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/ Source: TODAY
By Keri Glassman, R.D.

From celery juice to coconut water to apple cider vinegar, there’s always something being promoted as the new miracle beverage. And maybe you’ve recently heard about two options that sound a little strange: aloe vera and cactus juice.

Both drinks are made from plants called succulents, which grow in deserts and are known for their unique ability to store water. Plants that are able to survive in harsh environments also often contain powerful molecules they use to defend themselves against the elements. Those are often able to defend your body against enemies like free radicals and inflammation, too.

Should you start swigging aloe vera and cactus juice? Here’s a quick breakdown of what they are and if they’ll really benefit your health.

What is aloe vera juice?

Aloe vera is a tropical succulent that’s also a common houseplant. The gooey substance inside its spiky leaves is well-known as a soothing skin treatment for issues like sunburn. The plant has been used as a natural topical remedy and supplement for all kinds of ailments for thousands of years, around the world.

To make aloe vera juice, you typically crush or grind the entire leaf.

Potential benefits of aloe vera juice

Here’s what we know for sure: Aloe vera is super hydrating and contains many important nutrients. Those include amino acids, folic acid, choline, vitamins A, C and E, which are all antioxidants, minerals like calcium, and vitamin B12, which is difficult for vegans to get in their diet. It also contains several anti-inflammatory compounds.

Many people say drinking aloe vera juice helps with digestion, but there is little research to back up that point. While the juice can have a laxative effect, some of the components that produce that effect can be toxic in excess.

Skin health is similar — many experts swear by aloe vera juice as the secret to clear, glowing skin, but there isn’t enough science to support the claim.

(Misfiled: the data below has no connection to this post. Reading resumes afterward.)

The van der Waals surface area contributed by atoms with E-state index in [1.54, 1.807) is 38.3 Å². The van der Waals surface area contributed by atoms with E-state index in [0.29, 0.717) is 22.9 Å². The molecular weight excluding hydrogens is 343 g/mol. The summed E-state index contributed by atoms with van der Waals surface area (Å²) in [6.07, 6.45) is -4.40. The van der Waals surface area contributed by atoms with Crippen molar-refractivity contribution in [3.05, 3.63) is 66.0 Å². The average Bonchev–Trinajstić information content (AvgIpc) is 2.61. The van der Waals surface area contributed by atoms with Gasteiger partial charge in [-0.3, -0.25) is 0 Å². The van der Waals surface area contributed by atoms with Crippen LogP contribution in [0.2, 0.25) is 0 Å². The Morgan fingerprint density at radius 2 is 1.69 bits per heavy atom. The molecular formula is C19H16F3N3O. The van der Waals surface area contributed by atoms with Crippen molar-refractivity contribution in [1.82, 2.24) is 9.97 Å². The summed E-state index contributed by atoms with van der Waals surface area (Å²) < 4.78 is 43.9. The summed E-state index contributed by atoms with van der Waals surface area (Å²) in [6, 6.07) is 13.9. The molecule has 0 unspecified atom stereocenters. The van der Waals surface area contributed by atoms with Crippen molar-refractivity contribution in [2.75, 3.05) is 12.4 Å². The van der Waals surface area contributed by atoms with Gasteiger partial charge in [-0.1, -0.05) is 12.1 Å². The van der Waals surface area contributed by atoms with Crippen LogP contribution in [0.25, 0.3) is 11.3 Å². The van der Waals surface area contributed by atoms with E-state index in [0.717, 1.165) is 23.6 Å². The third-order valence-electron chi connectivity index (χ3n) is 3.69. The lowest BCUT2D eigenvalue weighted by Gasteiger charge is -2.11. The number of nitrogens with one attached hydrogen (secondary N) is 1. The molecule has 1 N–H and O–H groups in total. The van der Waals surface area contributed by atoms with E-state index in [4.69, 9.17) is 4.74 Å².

Of course, a drink that hydrates your body, provides all kinds of important nutrients and has anti-inflammatory properties definitely has potential in terms of improving digestion, and a healthy digestive system (plus proper hydration) is crucial for great skin. So while we don’t have proof it will make a huge difference for your body, it’s certainly a safe, healthy drink to add to your wellness routine once in a while.

What is cactus juice?

Cactus juice that people drink for wellness benefits generally comes from the prickly pear (or nopal) cactus, which is native to Mexico. Juice can be extracted from the pads of the cactus, which are like broad, flat leaves, or from the small, round fruit the cactus produces. Many bottled versions contain juice from both parts.

Potential benefits of cactus juice

Like aloe vera, cactus juice contains plenty of powerful nutrients. It’s a great source of vitamin C, which you probably know is good for your immune system and also acts as an antioxidant. The fruit also contains the superstar antioxidants you get from fruits like blueberries, called flavonoids.

More research is needed on how drinking the juice affects the body, but one very small study published in The American Journal of Clinical Nutrition found that participants who ate the fresh fruit pulp had enhanced antioxidant defenses.

Cactus juice also delivers calcium, an important mineral for building healthy teeth and bones.

The bottom line

There is no evidence that either of these options are miracle drinks that will cure you of all your ailments, so you should ignore marketing that claims otherwise. But there’s no harm in sipping them once in a while to stay hydrated while reaping the benefits of an antioxidant-rich diet.